Zucchini: Zucchini contains compounds that can improve digestion, slow the effects of aging, lower blood sugar, promote heart health, and protect your body against oxidative damage that can lead to disease.
What Nutrients Are Most Important for Immune Function?
Some of the most critical micronutrients for immune function include:
- Vitamin A, found in orange and yellow fruits and veggies like carrots, sweet potatoes, and pumpkin, as well as leafy greens
- Vitamin C, found in all plant foods, but especially oranges, bell peppers, broccoli, Brussels sprouts, melons, and strawberries
- Vitamin D, which is best obtained from the sun, but is also found in fish and algae. Some mushrooms contain a less bioavailable form called vitamin D2
- Vitamin E, highly concentrated in butternut squash, leafy greens, nuts, seeds, and broccoli
- B Vitamins, which you can get from citrus fruits, whole grains, beans, lentils, nuts and seeds, avocados, bananas, spinach, and broccoli
- Iron, rich in tofu, beans, lentils, cashews, dried fruit, chia seeds, pumpkin seeds, and chickpeas
- Zinc, of which excellent sources are oatmeal, tofu, cashews, sunflower seeds, peanuts, lentils, and chickpeas
- Selenium, the best plant source of which are Brazil nuts, which can provide more than 100% of your daily needs in just one nut
As you can see, eating a diet that includes a wide variety of whole plant foods, including legumes, whole grains, nuts, seeds, fruits, and veggies, is a great way to help your immune system stay healthy and in top shape.
Antioxidants and Coronavirus
Many of the best foods to prevent getting sick, and that can help you recover if you do, are high in antioxidants. Antioxidants are compounds that help prevent oxidative damage to your cells that can ultimately lead to the development of disease.
One of the best antioxidants for fighting and preventing any virus, including potentially COVID-19, is vitamin C. We know that Vitamin C can reduce the inflammatory response, and may help prevent and shorten the duration of the common cold. We also know that it has been shown to regenerate other antioxidants.
There is a current clinical trial designed to test the efficiency of high-dose vitamin C therapy (delivered intravenously) in treating COVID-19 and secondary infections of pneumonia. As of this writing, results are still pending. Researchers are also looking to study oral liposomal vitamin C as a more easily consumed alternative to IV delivery.
Vitamin D for Immune Support
Vitamin D is another essential nutrient for immunity. A study published in the British Medical Journal in 2017 showed how people who had optimal vitamin D levels and who took vitamin D during the winter had lower rates of flu than people who received flu vaccines.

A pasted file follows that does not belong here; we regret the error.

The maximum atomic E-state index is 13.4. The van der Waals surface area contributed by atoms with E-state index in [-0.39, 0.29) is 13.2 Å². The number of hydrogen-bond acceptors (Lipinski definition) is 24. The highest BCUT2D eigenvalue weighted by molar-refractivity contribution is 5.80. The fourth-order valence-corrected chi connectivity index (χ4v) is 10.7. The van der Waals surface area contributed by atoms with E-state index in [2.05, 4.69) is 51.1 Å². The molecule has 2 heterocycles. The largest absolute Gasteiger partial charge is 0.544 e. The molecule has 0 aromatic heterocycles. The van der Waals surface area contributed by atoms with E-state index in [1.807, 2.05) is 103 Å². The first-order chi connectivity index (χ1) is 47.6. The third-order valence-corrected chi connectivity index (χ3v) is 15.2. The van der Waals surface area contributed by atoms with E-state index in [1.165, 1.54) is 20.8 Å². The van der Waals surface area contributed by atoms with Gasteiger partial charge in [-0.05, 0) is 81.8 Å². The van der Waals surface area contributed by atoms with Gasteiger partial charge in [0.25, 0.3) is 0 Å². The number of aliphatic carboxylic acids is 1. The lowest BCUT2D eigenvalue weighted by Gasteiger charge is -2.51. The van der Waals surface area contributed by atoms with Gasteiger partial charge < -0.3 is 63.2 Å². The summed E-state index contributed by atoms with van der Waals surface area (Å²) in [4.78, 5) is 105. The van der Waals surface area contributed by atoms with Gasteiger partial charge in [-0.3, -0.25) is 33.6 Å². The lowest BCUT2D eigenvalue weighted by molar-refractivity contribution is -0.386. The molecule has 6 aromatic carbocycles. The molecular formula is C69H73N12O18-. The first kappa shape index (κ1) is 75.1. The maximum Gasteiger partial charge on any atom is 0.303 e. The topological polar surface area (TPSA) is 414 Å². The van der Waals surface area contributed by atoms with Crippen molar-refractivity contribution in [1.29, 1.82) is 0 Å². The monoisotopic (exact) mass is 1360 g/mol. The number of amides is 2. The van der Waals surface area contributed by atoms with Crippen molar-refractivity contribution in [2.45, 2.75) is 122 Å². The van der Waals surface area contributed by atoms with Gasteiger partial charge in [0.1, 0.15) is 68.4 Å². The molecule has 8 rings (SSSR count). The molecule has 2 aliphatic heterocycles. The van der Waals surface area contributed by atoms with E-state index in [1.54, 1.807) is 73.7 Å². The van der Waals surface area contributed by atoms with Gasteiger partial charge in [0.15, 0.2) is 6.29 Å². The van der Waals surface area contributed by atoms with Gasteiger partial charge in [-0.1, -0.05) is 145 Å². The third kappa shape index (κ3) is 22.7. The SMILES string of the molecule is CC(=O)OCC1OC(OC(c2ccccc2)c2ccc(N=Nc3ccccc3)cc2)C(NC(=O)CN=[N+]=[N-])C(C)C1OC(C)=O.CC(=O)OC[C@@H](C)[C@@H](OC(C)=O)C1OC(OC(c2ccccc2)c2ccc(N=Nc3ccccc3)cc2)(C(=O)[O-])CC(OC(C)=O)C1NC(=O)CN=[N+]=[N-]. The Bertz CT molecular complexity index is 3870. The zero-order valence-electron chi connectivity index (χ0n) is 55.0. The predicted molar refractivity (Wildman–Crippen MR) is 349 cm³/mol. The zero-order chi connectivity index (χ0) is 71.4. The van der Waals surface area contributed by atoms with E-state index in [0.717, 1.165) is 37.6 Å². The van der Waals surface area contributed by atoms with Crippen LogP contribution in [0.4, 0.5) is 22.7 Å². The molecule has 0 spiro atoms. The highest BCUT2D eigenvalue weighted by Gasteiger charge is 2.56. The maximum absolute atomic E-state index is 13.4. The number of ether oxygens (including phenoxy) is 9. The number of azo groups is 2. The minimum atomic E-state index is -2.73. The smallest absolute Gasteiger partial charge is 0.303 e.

Studies have shown that people with vitamin D deficiency are 11 times more likely to get a cold or flu. While supplementing with vitamin D can reduce colds and flu by up to 42%.
While vitamin D — or “the sunshine vitamin” — is naturally made by your skin when exposed to direct ultraviolet light, most of us don’t experience enough direct sunlight year-round. In fact, one reason sickness, colds, and flu cases spike in winter is that during the winter months, most of us have less sun exposure and, correspondingly, lower vitamin D levels.
It’s a good idea to get your vitamin D levels tested using the 25-hydroxy vitamin D test. This is something almost any doctor can prescribe. You can also order a home test kit, such as this one, which might or might not be as reliable, but which adds a great deal of convenience.
Many health experts suggest that a healthy blood level of vitamin D is between 30 and 50 nanograms per milliliter — and ideally closer to 50. A daily dose of 2,000 IUs of vitamin D3 could make a huge difference, especially for people who don’t get a 20-30 minute daily dose of direct sunlight. Some find that 5,000 or even 10,000 IUs is the right amount to get to optimal blood levels. But remember that you can also get too much vitamin D, so supplementing with high levels is potentially ill-advised unless you are also testing to ensure you are in a healthy range.
You can also try a simple self-test for potential vitamin D deficiency at home. To do this, press your thumb into your sternum with medium pressure. Be sure not to press too hard, as to not damage your Xiphoid Process. If this medium pressure is painful or causes discomfort, you may have a vitamin D deficiency. If this is the case, you have even more reason to consider checking your blood levels or to simply take a modest daily supplemental dose.